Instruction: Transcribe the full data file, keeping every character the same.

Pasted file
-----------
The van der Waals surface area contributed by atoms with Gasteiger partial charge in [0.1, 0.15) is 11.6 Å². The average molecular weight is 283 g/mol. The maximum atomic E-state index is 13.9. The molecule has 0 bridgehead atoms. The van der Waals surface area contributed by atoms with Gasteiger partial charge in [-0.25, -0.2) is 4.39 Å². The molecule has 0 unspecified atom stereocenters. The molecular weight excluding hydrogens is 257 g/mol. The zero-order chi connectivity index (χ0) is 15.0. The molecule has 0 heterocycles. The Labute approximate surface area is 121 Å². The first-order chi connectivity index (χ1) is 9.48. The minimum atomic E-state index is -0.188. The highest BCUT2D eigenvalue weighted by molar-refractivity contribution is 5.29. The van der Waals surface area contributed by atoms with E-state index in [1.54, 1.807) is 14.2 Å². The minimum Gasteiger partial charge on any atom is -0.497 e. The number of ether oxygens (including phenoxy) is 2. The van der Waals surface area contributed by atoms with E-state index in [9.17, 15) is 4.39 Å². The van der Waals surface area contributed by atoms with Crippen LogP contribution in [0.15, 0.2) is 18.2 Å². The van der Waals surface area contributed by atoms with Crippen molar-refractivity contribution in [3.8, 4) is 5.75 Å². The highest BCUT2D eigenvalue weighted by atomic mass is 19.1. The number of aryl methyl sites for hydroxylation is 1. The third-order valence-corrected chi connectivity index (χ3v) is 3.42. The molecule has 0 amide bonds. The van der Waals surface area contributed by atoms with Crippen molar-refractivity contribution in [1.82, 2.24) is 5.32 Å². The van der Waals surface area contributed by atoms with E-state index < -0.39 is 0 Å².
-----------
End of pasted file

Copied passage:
The van der Waals surface area contributed by atoms with Gasteiger partial charge in [0.1, 0.15) is 11.6 Å². The average molecular weight is 283 g/mol. The maximum atomic E-state index is 13.9. The molecule has 0 bridgehead atoms. The van der Waals surface area contributed by atoms with Gasteiger partial charge in [-0.25, -0.2) is 4.39 Å². The molecule has 0 unspecified atom stereocenters. The molecular weight excluding hydrogens is 257 g/mol. The zero-order chi connectivity index (χ0) is 15.0. The molecule has 0 heterocycles. The Labute approximate surface area is 121 Å². The first-order chi connectivity index (χ1) is 9.48. The minimum atomic E-state index is -0.188. The highest BCUT2D eigenvalue weighted by molar-refractivity contribution is 5.29. The van der Waals surface area contributed by atoms with E-state index in [1.54, 1.807) is 14.2 Å². The minimum Gasteiger partial charge on any atom is -0.497 e. The number of ether oxygens (including phenoxy) is 2. The van der Waals surface area contributed by atoms with E-state index in [9.17, 15) is 4.39 Å². The van der Waals surface area contributed by atoms with Crippen LogP contribution in [0.15, 0.2) is 18.2 Å². The van der Waals surface area contributed by atoms with Crippen molar-refractivity contribution in [3.8, 4) is 5.75 Å². The highest BCUT2D eigenvalue weighted by atomic mass is 19.1. The number of aryl methyl sites for hydroxylation is 1. The third-order valence-corrected chi connectivity index (χ3v) is 3.42. The molecule has 0 amide bonds. The van der Waals surface area contributed by atoms with Crippen molar-refractivity contribution in [1.82, 2.24) is 5.32 Å². The van der Waals surface area contributed by atoms with E-state index < -0.39 is 0 Å².